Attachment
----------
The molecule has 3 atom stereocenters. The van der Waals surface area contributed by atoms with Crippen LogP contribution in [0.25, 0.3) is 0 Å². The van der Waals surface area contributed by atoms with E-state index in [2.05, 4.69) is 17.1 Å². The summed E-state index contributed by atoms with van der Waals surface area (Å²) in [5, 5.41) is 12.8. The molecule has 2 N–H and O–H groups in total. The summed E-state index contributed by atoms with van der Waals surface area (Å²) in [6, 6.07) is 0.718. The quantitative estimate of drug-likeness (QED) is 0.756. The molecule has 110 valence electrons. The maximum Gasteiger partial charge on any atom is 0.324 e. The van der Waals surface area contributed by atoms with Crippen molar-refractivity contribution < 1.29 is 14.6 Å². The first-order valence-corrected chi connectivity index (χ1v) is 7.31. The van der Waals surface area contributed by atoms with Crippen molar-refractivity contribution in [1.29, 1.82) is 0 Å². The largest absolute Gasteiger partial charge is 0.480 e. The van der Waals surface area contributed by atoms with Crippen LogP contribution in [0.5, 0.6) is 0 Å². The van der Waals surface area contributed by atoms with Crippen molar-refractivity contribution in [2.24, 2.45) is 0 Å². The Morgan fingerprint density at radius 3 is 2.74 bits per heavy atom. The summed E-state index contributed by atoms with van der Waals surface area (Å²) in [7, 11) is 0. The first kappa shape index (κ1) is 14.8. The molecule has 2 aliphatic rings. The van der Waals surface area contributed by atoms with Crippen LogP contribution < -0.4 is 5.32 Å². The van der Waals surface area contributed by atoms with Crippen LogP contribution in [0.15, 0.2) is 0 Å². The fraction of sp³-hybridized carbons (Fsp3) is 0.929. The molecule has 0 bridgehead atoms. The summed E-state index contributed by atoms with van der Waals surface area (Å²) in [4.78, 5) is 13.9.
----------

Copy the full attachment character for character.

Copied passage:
The molecule has 3 atom stereocenters. The van der Waals surface area contributed by atoms with Crippen LogP contribution in [0.25, 0.3) is 0 Å². The van der Waals surface area contributed by atoms with E-state index in [2.05, 4.69) is 17.1 Å². The summed E-state index contributed by atoms with van der Waals surface area (Å²) in [5, 5.41) is 12.8. The molecule has 2 N–H and O–H groups in total. The summed E-state index contributed by atoms with van der Waals surface area (Å²) in [6, 6.07) is 0.718. The quantitative estimate of drug-likeness (QED) is 0.756. The molecule has 110 valence electrons. The maximum Gasteiger partial charge on any atom is 0.324 e. The van der Waals surface area contributed by atoms with Crippen molar-refractivity contribution < 1.29 is 14.6 Å². The first-order valence-corrected chi connectivity index (χ1v) is 7.31. The van der Waals surface area contributed by atoms with Crippen molar-refractivity contribution in [1.29, 1.82) is 0 Å². The largest absolute Gasteiger partial charge is 0.480 e. The van der Waals surface area contributed by atoms with Crippen LogP contribution in [0.5, 0.6) is 0 Å². The van der Waals surface area contributed by atoms with Crippen molar-refractivity contribution in [2.24, 2.45) is 0 Å². The Morgan fingerprint density at radius 3 is 2.74 bits per heavy atom. The summed E-state index contributed by atoms with van der Waals surface area (Å²) in [7, 11) is 0. The first kappa shape index (κ1) is 14.8. The molecule has 2 aliphatic rings. The van der Waals surface area contributed by atoms with Crippen LogP contribution < -0.4 is 5.32 Å². The van der Waals surface area contributed by atoms with Crippen LogP contribution in [0.15, 0.2) is 0 Å². The fraction of sp³-hybridized carbons (Fsp3) is 0.929. The molecule has 0 bridgehead atoms. The summed E-state index contributed by atoms with van der Waals surface area (Å²) in [4.78, 5) is 13.9.